Research probes possibility of Parkinson’s blood test
The first ever blood test to detect Parkinson’s disease could be on the horizon following research by Lancaster University scientists.
Researchers at Lancaster have discovered that alpha-synuclein - a protein that accumulates in parts of the brain affected by Parkinson’s disease - can also be detected in the blood. Furthermore, the levels of a particular form of this protein appear to be altered in blood samples from patients with the disease.
Professor David Allsop has now been granted £396,000 by the Medical Research Council to lead a team of researchers from Lancaster University, Manchester University and Royal Preston Hospital to continue to explore the possibility that this protein could act as a marker for Parkinson’s disease.
The researchers will also carry out an extensive £860,000 drug trial funded by industrial collaborator Zyentia. Zyentia is developing new drugs aimed at preventing the degeneration and loss of brain nerve cells in Parkinson’s disease. If successful, such drugs could slow or even stop the progression of the disease.
Parkinson’s disease (PD) is a common, incurable brain disease, with characteristic symptoms including tremors of the hands, muscle rigidity and slowness of movement. There are around 120,000 sufferers in the UK - one in 500 people - but diagnosis can be difficult. Diagnosis is currently based on taking a detailed clinical history and looking for evidence of the key symptoms.
However, diagnostic errors are common because PD is one of several neurological movement disorders with similar symptoms and there is no existing diagnostic test that can confirm the clinical diagnosis of PD.
It is hoped alpha-synuclein will act as a reliable diagnostic marker, which could lead to the development of the first ever PD blood test enabling earlier and more accurate diagnosis. When coupled with earlier treatment, this would have the potential to transform the lives of those who suffer from this disease. By monitoring fluctuating levels of alpha-synuclein in the blood, doctors might also be able to follow the clinical progression of the disease.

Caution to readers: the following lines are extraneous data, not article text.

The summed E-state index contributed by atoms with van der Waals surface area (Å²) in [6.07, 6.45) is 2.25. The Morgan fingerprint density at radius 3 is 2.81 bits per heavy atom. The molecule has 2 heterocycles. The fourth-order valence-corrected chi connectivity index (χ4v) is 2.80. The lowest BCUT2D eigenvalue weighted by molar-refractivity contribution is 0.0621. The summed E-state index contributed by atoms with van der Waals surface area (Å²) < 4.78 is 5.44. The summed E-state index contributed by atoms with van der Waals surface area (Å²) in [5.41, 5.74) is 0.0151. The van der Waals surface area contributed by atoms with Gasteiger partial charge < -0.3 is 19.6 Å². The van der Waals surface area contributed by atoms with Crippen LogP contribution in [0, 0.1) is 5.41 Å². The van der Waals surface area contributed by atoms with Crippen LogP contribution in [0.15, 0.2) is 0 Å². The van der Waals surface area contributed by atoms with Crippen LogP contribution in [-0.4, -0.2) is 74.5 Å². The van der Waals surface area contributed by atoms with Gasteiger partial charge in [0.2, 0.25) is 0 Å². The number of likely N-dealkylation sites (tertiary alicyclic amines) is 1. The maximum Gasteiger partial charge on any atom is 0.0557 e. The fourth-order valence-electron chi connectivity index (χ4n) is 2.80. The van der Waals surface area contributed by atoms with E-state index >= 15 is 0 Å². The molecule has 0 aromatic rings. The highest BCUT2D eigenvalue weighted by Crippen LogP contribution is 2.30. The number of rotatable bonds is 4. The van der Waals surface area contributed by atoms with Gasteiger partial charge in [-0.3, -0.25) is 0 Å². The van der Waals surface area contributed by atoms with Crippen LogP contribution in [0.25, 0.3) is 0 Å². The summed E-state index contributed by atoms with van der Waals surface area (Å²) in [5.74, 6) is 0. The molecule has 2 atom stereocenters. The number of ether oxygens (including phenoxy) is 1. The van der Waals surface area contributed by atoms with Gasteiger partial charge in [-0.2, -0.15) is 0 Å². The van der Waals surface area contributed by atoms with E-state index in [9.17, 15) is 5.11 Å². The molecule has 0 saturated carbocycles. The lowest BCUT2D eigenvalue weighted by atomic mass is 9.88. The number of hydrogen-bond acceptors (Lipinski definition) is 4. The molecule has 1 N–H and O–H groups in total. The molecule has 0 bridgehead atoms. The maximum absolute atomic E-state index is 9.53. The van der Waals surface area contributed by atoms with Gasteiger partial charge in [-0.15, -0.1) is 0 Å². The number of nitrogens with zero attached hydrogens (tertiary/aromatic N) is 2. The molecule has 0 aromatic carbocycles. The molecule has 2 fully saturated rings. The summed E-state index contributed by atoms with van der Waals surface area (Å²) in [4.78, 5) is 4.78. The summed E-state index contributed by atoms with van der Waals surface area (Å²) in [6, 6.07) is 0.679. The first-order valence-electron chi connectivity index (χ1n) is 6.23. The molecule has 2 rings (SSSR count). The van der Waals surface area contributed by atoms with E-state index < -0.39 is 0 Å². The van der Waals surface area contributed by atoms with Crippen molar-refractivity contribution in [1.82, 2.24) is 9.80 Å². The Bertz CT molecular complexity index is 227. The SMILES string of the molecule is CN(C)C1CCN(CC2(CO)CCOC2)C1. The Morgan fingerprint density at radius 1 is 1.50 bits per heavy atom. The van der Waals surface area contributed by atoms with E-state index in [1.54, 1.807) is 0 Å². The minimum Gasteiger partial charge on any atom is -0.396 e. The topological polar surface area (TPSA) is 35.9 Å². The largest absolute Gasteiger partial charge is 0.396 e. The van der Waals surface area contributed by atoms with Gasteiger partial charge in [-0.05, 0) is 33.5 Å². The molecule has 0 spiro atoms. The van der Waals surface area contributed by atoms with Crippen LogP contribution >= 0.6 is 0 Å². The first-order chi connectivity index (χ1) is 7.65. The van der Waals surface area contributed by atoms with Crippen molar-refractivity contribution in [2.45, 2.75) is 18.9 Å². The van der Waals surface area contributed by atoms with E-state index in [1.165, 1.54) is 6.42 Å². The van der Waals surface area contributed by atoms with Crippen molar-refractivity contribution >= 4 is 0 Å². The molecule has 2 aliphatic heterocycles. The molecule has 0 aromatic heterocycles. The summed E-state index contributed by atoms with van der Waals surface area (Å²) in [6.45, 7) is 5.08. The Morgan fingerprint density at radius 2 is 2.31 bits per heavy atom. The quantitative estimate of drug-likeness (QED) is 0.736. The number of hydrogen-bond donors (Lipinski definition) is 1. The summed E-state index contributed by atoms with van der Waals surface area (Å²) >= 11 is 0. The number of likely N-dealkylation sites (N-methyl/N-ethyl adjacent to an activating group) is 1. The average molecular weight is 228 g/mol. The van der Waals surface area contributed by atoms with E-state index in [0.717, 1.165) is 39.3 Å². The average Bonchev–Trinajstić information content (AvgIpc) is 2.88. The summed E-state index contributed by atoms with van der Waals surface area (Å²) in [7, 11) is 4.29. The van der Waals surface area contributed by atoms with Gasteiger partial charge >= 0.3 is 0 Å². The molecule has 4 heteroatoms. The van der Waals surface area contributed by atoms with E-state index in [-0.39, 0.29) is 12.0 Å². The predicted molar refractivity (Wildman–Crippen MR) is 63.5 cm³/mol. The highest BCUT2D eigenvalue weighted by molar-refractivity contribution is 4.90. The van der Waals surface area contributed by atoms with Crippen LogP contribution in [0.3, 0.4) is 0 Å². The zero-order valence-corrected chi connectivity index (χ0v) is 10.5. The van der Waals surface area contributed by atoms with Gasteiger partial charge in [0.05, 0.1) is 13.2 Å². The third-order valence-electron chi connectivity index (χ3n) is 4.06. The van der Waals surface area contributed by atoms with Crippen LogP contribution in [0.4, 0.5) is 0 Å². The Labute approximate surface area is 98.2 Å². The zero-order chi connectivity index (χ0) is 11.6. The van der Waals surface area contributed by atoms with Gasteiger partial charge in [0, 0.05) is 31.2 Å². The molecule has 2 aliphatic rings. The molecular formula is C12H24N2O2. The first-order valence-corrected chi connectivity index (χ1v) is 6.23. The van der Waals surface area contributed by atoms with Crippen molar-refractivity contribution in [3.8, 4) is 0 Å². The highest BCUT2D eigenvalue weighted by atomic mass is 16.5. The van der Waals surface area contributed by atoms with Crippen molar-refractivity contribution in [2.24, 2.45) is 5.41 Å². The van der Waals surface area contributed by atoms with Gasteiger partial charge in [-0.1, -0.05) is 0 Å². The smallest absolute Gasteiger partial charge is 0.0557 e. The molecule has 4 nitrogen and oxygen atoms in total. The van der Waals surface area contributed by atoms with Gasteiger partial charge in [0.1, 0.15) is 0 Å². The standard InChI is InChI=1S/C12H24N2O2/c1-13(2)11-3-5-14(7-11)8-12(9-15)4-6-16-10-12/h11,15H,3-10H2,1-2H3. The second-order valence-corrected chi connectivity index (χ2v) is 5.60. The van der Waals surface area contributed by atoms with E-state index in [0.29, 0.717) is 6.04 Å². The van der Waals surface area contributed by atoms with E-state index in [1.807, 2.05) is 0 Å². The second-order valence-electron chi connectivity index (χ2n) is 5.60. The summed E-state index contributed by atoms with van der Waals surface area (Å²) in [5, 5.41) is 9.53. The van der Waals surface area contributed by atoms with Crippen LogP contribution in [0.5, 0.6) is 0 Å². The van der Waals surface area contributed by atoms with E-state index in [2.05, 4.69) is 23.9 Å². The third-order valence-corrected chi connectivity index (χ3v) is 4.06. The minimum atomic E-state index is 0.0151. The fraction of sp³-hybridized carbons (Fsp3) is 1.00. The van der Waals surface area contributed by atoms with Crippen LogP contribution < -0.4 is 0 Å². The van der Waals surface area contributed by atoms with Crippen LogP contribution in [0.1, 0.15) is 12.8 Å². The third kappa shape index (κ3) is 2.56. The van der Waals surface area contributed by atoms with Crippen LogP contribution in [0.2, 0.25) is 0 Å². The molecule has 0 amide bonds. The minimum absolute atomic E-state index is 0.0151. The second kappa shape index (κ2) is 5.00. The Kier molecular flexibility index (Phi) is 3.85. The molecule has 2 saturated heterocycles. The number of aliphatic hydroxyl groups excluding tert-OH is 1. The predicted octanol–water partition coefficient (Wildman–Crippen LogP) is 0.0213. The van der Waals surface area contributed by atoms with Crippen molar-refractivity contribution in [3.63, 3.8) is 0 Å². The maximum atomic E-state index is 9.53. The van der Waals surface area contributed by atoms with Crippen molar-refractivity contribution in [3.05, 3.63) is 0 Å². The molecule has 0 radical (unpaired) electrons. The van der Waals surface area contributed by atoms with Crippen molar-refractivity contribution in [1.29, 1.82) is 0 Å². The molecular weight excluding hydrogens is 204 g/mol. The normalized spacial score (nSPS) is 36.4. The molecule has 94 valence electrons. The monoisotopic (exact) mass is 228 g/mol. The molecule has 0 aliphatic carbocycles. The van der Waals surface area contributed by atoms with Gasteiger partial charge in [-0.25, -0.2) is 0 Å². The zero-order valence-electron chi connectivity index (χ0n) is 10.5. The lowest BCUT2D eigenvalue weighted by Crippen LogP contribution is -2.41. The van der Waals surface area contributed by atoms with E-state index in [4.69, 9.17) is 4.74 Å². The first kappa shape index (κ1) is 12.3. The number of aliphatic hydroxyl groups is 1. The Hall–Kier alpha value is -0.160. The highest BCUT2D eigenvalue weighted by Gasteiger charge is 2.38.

The study has three strands. The first will involve taking blood samples from patients with various neurodegenerative conditions, including PD, and testing them for levels of alpha-synuclein. The second is a longitudinal study taking repeat blood samples over a prolonged period from a relatively small group of patients already diagnosed with PD. The third study is a drug trial involving around 200 patients with PD.
Professor David Allsop, of Lancaster University’s Department of Biology, said: “Early diagnosis of PD should lead to more effective treatment. Current drugs for PD are targeted at the ‘downstream’ consequences of the degeneration of brain cells, rather than its prevention. However, many pharmaceutical companies, including our collaborators at Zyentia, are developing new drugs targeted at the degenerative process itself. The combination of early and accurate diagnosis with drugs aimed at the causes of the disease would revolutionise the way we treat Parkinson’s. These new treatments could slow down or even halt the progress of the disease. In view of our ageing population, finding better ways of tackling this debilitating disease is a top priority.”
Professor Colin Blakemore, Chief Executive of the Medical Research Council added “The combination of public funding from the Medical Research Council and support from the pharmaceutical industry highlights how public and private sectors can work together to develop better diagnostic tools and facilitate drug development. These types of collaborations ultimately benefit patients, who will see quicker applications of scientific discoveries.”
●Collaborators on the study are Professor David Allsop and Professor Peter Diggle, Lancaster University, Professor David Mann, Manchester University, Professor Douglas Mitchell, Royal Preston Hospital and Dr Jesus Zurdo at Zyentia.